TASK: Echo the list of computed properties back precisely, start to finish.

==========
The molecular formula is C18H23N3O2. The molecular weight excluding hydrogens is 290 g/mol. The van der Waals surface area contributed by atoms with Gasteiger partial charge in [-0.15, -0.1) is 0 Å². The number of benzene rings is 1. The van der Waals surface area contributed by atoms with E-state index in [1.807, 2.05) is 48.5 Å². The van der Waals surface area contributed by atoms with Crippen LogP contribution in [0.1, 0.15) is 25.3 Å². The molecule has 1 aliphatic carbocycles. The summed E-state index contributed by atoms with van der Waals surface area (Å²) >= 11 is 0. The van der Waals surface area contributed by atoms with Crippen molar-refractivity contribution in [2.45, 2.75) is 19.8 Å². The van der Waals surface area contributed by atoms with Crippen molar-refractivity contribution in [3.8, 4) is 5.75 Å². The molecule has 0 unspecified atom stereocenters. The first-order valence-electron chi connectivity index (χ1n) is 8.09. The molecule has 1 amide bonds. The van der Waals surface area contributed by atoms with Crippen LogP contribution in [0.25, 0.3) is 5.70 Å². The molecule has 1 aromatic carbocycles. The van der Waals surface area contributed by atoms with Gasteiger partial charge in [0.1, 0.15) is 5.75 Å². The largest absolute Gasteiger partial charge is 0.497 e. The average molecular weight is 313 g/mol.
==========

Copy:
The molecular formula is C18H23N3O2. The molecular weight excluding hydrogens is 290 g/mol. The van der Waals surface area contributed by atoms with Gasteiger partial charge in [-0.15, -0.1) is 0 Å². The number of benzene rings is 1. The van der Waals surface area contributed by atoms with E-state index in [1.807, 2.05) is 48.5 Å². The van der Waals surface area contributed by atoms with Crippen LogP contribution in [0.1, 0.15) is 25.3 Å². The molecule has 1 aliphatic carbocycles. The summed E-state index contributed by atoms with van der Waals surface area (Å²) >= 11 is 0. The van der Waals surface area contributed by atoms with Crippen molar-refractivity contribution in [2.45, 2.75) is 19.8 Å². The van der Waals surface area contributed by atoms with Crippen molar-refractivity contribution in [3.8, 4) is 5.75 Å². The molecule has 0 unspecified atom stereocenters. The first-order valence-electron chi connectivity index (χ1n) is 8.09. The molecule has 1 amide bonds. The van der Waals surface area contributed by atoms with Crippen LogP contribution in [0.25, 0.3) is 5.70 Å². The molecule has 1 aromatic carbocycles. The van der Waals surface area contributed by atoms with Gasteiger partial charge in [0.1, 0.15) is 5.75 Å². The largest absolute Gasteiger partial charge is 0.497 e. The average molecular weight is 313 g/mol.